In acoustical engineering, “tuning the room” is a technique for measuring the specific sound properties of an enclosed space and then adapting the environment to improve its acoustic reflections. Tuning the Room asks that we consider how the specific characteristics of an environment shape our experience within it, and how we become attuned in return. It invites us to ask questions about our reciprocal relationships beyond the exhibition. How do we tune our communities, our institutions, our countries, and how do they tune us in return?
The measure and alterations of the exhibitions “room tuning” are framed in relation to its setting within the art gallery of an art school. In the wake of the U.S. presidential election, and in anticipation of the exhibition runtime falling during the first months of the new administration, Tuning the Room is a proposal to pay attention to the role that art and art education play in how voices are heard.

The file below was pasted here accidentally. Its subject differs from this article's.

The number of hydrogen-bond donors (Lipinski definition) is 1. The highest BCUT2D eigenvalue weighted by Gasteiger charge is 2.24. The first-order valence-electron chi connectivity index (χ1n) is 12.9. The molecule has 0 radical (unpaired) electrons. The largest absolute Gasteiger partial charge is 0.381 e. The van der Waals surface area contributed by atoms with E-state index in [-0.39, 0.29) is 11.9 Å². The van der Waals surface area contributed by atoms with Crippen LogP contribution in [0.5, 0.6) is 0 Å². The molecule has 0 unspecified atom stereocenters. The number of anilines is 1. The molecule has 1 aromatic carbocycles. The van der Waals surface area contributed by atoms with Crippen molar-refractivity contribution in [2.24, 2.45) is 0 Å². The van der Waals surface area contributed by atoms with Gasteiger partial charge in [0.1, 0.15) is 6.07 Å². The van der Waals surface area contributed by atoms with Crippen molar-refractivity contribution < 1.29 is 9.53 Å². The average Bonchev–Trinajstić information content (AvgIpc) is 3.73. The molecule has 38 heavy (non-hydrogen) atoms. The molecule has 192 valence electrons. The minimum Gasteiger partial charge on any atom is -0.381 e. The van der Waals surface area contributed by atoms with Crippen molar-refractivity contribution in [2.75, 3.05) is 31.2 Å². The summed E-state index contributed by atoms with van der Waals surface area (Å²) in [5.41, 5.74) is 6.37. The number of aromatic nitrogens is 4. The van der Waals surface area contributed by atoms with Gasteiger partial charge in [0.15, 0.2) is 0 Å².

This site-specific installation fills the 3,500 square foot space of Ben Maltz Gallery, dividing it into two discrete spaces with contrasting perceptual effects. In one half of the gallery sound and light are absorbed by hand-dyed fabric acoustical panels and soft sculpture. In the other half sound and light are reflected by a chrome vinyl mural and aluminum seating. The absorptive side allows for voices to be heard clearly, and invites gatherings and discussion. The reflective side incites reverberation, motion, and outwardness. Tuning the Room is presented as an experimental tool for engaging with ideas of behavior, voice, reception, tuning, and the transfer of knowledge and energy.